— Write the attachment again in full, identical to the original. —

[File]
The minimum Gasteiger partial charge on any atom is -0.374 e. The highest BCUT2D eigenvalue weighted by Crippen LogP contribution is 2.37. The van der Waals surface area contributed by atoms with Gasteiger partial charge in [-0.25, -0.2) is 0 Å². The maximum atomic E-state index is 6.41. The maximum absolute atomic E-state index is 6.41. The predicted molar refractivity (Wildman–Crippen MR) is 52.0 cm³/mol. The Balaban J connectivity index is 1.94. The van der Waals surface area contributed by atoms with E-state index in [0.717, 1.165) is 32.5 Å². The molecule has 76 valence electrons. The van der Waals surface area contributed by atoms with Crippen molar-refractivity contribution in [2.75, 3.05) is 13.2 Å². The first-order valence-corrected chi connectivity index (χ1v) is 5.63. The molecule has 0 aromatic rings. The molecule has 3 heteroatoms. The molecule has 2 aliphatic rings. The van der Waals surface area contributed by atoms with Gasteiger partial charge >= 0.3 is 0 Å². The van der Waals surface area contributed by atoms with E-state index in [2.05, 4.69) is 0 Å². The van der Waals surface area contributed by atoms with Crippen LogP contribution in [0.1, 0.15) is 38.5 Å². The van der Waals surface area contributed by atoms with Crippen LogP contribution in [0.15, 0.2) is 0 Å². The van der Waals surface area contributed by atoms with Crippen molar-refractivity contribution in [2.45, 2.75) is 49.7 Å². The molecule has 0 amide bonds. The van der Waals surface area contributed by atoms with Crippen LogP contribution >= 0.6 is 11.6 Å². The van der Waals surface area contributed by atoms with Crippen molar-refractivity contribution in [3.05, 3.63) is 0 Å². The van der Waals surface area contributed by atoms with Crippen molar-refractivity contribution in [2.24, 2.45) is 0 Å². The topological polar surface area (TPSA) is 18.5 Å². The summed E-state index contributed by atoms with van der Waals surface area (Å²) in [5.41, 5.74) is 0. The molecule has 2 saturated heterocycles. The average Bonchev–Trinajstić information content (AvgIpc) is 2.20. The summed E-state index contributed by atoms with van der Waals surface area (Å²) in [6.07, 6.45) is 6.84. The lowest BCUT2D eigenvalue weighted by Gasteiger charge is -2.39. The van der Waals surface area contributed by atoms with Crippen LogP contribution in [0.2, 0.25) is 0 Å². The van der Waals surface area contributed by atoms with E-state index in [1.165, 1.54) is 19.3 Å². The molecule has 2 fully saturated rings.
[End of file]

The minimum Gasteiger partial charge on any atom is -0.374 e. The highest BCUT2D eigenvalue weighted by Crippen LogP contribution is 2.37. The van der Waals surface area contributed by atoms with Gasteiger partial charge in [-0.25, -0.2) is 0 Å². The maximum atomic E-state index is 6.41. The maximum absolute atomic E-state index is 6.41. The predicted molar refractivity (Wildman–Crippen MR) is 52.0 cm³/mol. The Balaban J connectivity index is 1.94. The van der Waals surface area contributed by atoms with E-state index in [0.717, 1.165) is 32.5 Å². The molecule has 76 valence electrons. The van der Waals surface area contributed by atoms with Crippen molar-refractivity contribution in [2.75, 3.05) is 13.2 Å². The first-order valence-corrected chi connectivity index (χ1v) is 5.63. The molecule has 0 aromatic rings. The molecule has 3 heteroatoms. The molecule has 2 aliphatic rings. The van der Waals surface area contributed by atoms with Gasteiger partial charge >= 0.3 is 0 Å². The van der Waals surface area contributed by atoms with E-state index in [2.05, 4.69) is 0 Å². The van der Waals surface area contributed by atoms with Crippen LogP contribution in [0.1, 0.15) is 38.5 Å². The van der Waals surface area contributed by atoms with Crippen LogP contribution in [0.15, 0.2) is 0 Å². The van der Waals surface area contributed by atoms with Crippen molar-refractivity contribution in [2.45, 2.75) is 49.7 Å². The molecule has 0 amide bonds. The van der Waals surface area contributed by atoms with Crippen LogP contribution >= 0.6 is 11.6 Å². The van der Waals surface area contributed by atoms with Crippen molar-refractivity contribution in [3.05, 3.63) is 0 Å². The van der Waals surface area contributed by atoms with Crippen molar-refractivity contribution in [2.24, 2.45) is 0 Å². The topological polar surface area (TPSA) is 18.5 Å². The summed E-state index contributed by atoms with van der Waals surface area (Å²) in [5.41, 5.74) is 0. The molecule has 2 saturated heterocycles. The average Bonchev–Trinajstić information content (AvgIpc) is 2.20. The summed E-state index contributed by atoms with van der Waals surface area (Å²) in [6.07, 6.45) is 6.84. The lowest BCUT2D eigenvalue weighted by Gasteiger charge is -2.39. The van der Waals surface area contributed by atoms with Crippen LogP contribution in [0.2, 0.25) is 0 Å². The van der Waals surface area contributed by atoms with E-state index in [1.165, 1.54) is 19.3 Å². The molecule has 2 fully saturated rings.